The Wallet Vending Machine – A Story About Design & Context

4 min read
Andy Orsow
  •  Sep 11, 2012
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During one of my all-too-infrequent trips to the gym I happened across a fairly interesting example of what I like to call “contextless design”.  That is to say, it’s fair to assume the product in question was probably designed without much concern for the set and setting of its intended use.

I’ll explain…

When I first toured my new gym over a year ago, the salesman boasted of the super high-tech digital keypads appointing each cubby in the locker room.  With sufficiently polite ooohing and aaahing, I marveled at the idea of retiring my old Masterlock.

Clearly this was the future…

Keypad beeps make you feel futuristic

Fast forward a few months…

I waddled into the gym on a Tuesday evening, pregnant with the General Tso’s chicken and chocolate babka the holiday weekend had visited upon me, only to be greeted by an out-of-service ticker tape parade lead by an orchestra of drill-weilding maintenance workers.

“What’s happening fellas?”, I urged over the clanging.

“New locks”, one of the workers replied in a short but satisfied tone.

Exciting!  Surely a next-generation retina-driven-near-field-DNA-SMS access control system.

I reached for my phone, poised to snap a bragalicious shot for immediate dispatch to my brother Troy, a personal trainer at a prohibitively expensive fancy-spandex gym uptown where you actually have to bring your own lock — gasp.

And then…

Raaaaarrrr!  This dinosaur bit me right in the eye-socket…

How could this be?!

Before succumbing to a floor pounded kicking fit, I asked the workers why exactly they decided to shift the Delorian into reverse.

Apparently the digital locks were an absolute maintenance nightmare.  They would frequently go on the fritz, leaving countless “rush-hour warriors” milling about in towels with no way to check email or pre-order post-workout power lattes from the Starbucks across the street — just waiting for the handyman to arrive and override the electronic system.

I should have known it was too good to be true…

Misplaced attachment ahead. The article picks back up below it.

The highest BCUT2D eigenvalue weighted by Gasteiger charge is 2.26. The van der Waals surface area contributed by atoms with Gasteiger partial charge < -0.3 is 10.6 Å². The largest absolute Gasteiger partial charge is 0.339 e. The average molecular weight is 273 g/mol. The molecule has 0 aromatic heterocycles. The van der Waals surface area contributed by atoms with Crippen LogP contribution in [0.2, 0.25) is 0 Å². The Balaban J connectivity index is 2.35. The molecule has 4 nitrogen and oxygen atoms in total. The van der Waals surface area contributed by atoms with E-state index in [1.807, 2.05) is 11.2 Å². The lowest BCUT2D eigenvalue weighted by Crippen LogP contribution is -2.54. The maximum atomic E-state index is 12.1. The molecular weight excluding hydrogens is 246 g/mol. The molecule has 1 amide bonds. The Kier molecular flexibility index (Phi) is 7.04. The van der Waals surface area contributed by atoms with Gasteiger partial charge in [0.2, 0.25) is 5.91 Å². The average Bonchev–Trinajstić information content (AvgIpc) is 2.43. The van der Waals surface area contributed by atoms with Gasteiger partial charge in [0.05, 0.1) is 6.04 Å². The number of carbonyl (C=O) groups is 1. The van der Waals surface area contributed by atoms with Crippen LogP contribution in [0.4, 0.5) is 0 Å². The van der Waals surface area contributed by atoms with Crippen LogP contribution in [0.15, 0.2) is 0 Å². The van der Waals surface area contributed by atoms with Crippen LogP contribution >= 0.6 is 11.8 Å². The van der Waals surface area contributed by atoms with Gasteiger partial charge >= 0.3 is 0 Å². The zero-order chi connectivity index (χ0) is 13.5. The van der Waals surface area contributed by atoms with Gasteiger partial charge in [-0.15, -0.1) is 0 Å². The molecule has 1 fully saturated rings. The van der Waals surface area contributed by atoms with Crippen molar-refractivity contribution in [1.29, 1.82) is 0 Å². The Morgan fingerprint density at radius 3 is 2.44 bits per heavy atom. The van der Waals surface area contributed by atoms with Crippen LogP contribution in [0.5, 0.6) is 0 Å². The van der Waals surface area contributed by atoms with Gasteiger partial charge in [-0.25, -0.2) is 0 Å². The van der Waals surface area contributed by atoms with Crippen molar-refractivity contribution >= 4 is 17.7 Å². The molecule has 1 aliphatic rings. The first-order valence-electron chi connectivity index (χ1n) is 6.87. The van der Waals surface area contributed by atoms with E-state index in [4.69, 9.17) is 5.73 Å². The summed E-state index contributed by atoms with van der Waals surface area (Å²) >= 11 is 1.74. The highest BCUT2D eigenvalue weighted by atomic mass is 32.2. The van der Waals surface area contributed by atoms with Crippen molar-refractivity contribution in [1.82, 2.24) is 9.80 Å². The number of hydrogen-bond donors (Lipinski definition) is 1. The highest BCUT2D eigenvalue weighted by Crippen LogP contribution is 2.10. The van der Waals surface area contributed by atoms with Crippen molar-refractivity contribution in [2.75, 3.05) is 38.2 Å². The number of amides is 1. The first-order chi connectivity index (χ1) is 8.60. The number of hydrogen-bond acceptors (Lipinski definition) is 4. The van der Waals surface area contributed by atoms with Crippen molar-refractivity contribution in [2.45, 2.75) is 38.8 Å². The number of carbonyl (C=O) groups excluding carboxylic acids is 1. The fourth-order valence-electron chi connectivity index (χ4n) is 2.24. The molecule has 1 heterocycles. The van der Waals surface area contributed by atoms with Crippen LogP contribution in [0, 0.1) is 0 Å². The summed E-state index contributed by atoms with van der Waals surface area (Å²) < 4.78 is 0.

A few weeks into using the new manual locks I happened across a unique, and perhaps critical design flaw based on an all-too-common oversight in design thinking.

I’ll illustrate the problematic use-case, but first, here’s how this manual lock works:

Step 3: Cancel all credit cards…

Wallet vending machine…

  1. John, a regular gym-goer, puts his personal belongings into the locker.
  2. He turns the dials on the lock to his desired four-digit combination, twists the locking handle, spins the dials (to obscure his code) and walks away.  All good so far.
  3. After his work-out he returns to his locker, dials-in his combination, and with a twist of the handle pulls open the door.
  4. So what’s wrong with all this?
  5. It’s quite possible (and I would argue likely) that when John removes his belongings, he’ll do what most people will do.  He’ll completely ignore the need to once again scramble his combination after emptying out the locker.  Thereby leaving his four-digit combination in clear site of the next guy, or anyone who walks by.

    Serendipity, sweat, and petty larceny…

  6. Tom, a fellow gym member and casual part-time opportunity thief, notices John leaving.  He waits a few minutes, strolls over over to the empty locker, and jots down the combination.
  7. Since for many, gym-attendance is a recurring scheduled activity, Tom need only return to the gym at the same time a day or two later to find all of John’s valuables at arms reach.  Crafty fellow that he is, he may even choose to take just a little cash or a few credit cards making it all the more unlikely John will ever find out where and when the theft took place, if he realizes at all. And who knows, maybe the locker combo is also John’s ATM pin (I know what you’re thinking, but don’t be so sure you wouldn’t use your most memorable four-digit combination at the gym too).

So what went wrong here?

Likely whoever designed this lock likely did so completely detached from the set and setting of its intended regular use.

Context is sometimes the trickiest part because if forces us to step away from the design table and get into the varied and complex situations where the product and users live.

Considering context carefully can bring new meaning a design project.

That’s where effective prototyping and creative user testing can make all the difference.

Running through the real-life scenarios behind a product’s intent will not only uncover potentially lethal flaws, but inform on yet unconsidered opportunities.

Just look around and i’m confident you’ll find plenty of context fails all around…

Snap a photo and tag it with #contextfail

We’ll be sending some of our favorites a free t-shirt.


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